When Gloria Steinem popularized the saying, "A woman needs a man like a fish needs a bicycle," I wasn't old enough to wear a bra, never mind burn it. However, thanks to that feminist credo and its infiltration of 1970s popular culture, women of my generation grew up believing we could make it on our own, like Mary Tyler Moore. While her theme song cautioned, "This world is awfully big, girl," our confidence rose with Mary's cap, tossed triumphantly to "You're going to make it after all."
Indeed, we did make it, though Democrats and their media allies want you to believe otherwise. In a patronizing war for women's votes, Democrats peddling a fake "War on Women" narrative contend that without government policies to promote women's "interests," we'll regress to 1950s subservience.
In vivid contrast, Republicans feature strong, independent and accomplished women who've earned power and influence – like Condoleeza Rice; governors Nikki Haley, Susana Martinez, and Mary Fallin; and congressional-hopeful Mia Love. Thus, this election promises to reveal which vision resonates with majorities of women – true Mary Tyler Moore-style liberation or European-style government dependency.
The Obama campaign's infamous ad, "The Life of Julia," makes clear which voter Democrats are after – Grace in Greece, not Mary in Minneapolis. Julia is a single, faceless cartoon – evidently an American everywoman – who depends on European-like, cradle-to-grave government assistance from preschool through retirement. As if being tethered to a dependency-inducing nanny state were attractive to American women (or plausible given mounting debt), Julia, like her entitled European cousin, is the anti-Mary – she can't make it on her own.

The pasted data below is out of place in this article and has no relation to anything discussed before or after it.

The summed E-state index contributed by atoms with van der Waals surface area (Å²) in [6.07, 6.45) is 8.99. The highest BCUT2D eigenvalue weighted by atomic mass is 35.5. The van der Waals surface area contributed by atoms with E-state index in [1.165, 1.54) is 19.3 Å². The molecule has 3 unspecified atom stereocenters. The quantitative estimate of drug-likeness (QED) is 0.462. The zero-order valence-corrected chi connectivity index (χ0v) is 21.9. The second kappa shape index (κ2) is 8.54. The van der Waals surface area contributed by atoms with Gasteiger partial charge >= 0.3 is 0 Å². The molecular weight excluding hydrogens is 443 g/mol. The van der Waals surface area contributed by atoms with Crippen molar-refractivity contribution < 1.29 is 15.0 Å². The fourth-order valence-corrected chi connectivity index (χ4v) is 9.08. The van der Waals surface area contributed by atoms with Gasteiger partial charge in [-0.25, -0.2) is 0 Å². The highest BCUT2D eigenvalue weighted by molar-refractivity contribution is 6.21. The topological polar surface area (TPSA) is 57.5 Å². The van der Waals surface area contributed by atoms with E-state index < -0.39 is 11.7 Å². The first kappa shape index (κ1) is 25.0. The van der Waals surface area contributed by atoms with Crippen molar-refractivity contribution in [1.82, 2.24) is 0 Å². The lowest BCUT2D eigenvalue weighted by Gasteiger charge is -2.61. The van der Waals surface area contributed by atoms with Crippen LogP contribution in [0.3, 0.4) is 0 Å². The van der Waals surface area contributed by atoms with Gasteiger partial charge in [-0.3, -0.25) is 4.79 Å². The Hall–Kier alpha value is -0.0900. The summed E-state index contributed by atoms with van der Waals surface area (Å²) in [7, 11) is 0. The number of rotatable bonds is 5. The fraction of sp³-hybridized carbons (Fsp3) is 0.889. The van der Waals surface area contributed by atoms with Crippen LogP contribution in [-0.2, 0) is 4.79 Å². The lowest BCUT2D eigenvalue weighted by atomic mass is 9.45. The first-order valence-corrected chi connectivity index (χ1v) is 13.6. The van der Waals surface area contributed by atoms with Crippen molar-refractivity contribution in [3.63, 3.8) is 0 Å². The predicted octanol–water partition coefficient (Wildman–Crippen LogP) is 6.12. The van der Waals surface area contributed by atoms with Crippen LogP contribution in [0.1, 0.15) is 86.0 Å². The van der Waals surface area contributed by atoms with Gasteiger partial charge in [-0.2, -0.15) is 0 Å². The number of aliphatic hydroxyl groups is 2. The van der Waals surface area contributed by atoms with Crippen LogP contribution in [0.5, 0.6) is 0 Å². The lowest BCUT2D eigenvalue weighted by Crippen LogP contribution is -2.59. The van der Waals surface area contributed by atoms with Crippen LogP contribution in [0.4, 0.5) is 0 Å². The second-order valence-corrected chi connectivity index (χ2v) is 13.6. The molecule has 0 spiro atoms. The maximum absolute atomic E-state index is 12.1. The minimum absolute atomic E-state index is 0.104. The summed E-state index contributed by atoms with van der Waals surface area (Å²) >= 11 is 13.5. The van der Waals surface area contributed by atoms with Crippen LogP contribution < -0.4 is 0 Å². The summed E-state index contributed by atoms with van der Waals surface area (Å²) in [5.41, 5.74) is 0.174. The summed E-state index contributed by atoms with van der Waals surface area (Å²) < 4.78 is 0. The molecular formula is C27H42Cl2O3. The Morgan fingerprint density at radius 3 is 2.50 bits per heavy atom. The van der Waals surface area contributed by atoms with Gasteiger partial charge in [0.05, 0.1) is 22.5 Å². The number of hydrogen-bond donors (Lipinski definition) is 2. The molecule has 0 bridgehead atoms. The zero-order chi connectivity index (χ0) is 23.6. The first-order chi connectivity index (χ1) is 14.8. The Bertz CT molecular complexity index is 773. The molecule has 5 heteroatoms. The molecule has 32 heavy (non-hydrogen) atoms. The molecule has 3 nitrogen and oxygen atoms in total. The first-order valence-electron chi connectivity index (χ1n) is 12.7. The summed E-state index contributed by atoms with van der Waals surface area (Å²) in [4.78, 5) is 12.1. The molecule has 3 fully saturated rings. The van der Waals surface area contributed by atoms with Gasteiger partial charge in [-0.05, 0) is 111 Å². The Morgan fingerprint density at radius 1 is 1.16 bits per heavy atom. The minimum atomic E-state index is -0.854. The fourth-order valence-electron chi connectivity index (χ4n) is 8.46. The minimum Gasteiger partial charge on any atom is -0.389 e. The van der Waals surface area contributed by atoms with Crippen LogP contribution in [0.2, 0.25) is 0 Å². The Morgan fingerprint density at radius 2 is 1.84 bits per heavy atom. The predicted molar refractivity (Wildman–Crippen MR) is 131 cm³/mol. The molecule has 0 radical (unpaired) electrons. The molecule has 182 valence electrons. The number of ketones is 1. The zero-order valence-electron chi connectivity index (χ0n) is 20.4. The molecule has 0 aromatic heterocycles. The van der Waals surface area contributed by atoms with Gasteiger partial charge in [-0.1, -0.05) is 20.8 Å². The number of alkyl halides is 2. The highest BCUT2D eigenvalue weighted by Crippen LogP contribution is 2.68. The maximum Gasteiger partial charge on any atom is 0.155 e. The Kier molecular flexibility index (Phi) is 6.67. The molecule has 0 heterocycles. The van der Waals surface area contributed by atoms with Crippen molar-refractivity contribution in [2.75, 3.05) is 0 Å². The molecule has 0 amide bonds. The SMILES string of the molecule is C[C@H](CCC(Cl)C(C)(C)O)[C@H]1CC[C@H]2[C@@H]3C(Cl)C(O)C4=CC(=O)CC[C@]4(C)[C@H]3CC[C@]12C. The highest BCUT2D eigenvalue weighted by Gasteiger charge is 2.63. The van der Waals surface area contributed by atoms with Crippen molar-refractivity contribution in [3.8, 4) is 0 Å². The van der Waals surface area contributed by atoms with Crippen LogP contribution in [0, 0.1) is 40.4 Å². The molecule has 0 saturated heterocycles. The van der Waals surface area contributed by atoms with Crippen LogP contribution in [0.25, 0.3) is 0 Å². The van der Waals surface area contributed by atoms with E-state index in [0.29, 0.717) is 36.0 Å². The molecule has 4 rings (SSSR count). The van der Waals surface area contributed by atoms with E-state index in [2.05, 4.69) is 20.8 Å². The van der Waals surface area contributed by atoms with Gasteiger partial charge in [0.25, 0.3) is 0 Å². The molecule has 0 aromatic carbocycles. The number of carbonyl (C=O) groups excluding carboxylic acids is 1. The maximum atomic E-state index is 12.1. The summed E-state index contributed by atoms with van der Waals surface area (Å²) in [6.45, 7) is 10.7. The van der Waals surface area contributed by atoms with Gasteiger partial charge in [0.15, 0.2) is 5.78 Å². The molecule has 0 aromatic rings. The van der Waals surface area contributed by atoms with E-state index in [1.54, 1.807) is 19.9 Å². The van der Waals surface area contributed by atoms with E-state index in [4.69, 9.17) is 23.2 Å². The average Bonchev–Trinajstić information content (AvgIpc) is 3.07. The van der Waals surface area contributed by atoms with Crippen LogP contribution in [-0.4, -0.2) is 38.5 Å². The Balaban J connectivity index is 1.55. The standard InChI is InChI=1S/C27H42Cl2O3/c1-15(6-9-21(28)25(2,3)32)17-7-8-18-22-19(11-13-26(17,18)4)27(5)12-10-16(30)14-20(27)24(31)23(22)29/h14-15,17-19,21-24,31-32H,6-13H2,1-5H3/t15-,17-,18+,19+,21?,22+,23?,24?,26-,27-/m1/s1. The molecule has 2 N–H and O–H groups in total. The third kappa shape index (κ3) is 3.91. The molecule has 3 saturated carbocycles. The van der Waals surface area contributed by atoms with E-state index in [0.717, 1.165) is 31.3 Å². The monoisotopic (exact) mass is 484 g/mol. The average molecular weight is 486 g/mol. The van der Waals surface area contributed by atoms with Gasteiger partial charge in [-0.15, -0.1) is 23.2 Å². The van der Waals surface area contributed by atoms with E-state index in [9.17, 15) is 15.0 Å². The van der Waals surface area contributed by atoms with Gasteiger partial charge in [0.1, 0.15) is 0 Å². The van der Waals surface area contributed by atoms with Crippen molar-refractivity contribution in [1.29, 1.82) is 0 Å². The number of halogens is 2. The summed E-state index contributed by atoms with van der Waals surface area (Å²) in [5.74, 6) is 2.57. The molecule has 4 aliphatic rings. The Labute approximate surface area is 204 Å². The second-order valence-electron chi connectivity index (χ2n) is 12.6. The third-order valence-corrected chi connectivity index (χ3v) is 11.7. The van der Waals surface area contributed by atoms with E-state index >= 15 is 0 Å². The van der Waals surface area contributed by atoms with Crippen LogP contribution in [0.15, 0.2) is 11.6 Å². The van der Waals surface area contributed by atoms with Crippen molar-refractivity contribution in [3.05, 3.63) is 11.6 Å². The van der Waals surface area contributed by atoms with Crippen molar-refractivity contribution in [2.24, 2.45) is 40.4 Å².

Sadly, this government-centered and soul-deadening narrative is as false and harmful to women as the notion that we should be barefoot and pregnant in the kitchen. Both beget a toxic cocktail of subservience, loss of identity and worthlessness — the antithesis of American feminism. Franklin Roosevelt cautioned that dependence "induces a spiritual and moral disintegration fundamentally destructive to the national fiber" and "the human spirit."
The antidote to "learned helplessness" and its corollary unhappiness is "earned success," according to economist Arthur Brooks, the president of the American Enterprise Institute and happiness authority. In his book, "The Road to Freedom," Brooks explains, "people crave earned success, which comes from achievement, not a check. It's the freedom to be an individual and to delineate your life's 'profit,'" whether measured in money, "making beautiful art, saving people's souls, or pulling kids out of poverty."
Earned success is what our founders meant by "the pursuit of happiness," which is America's "moral promise" to its citizens. Brooks praises the founders' visionary insight because "allowing us to earn our success is precisely what gives each of us the best chance at achieving real happiness," and his data proves it.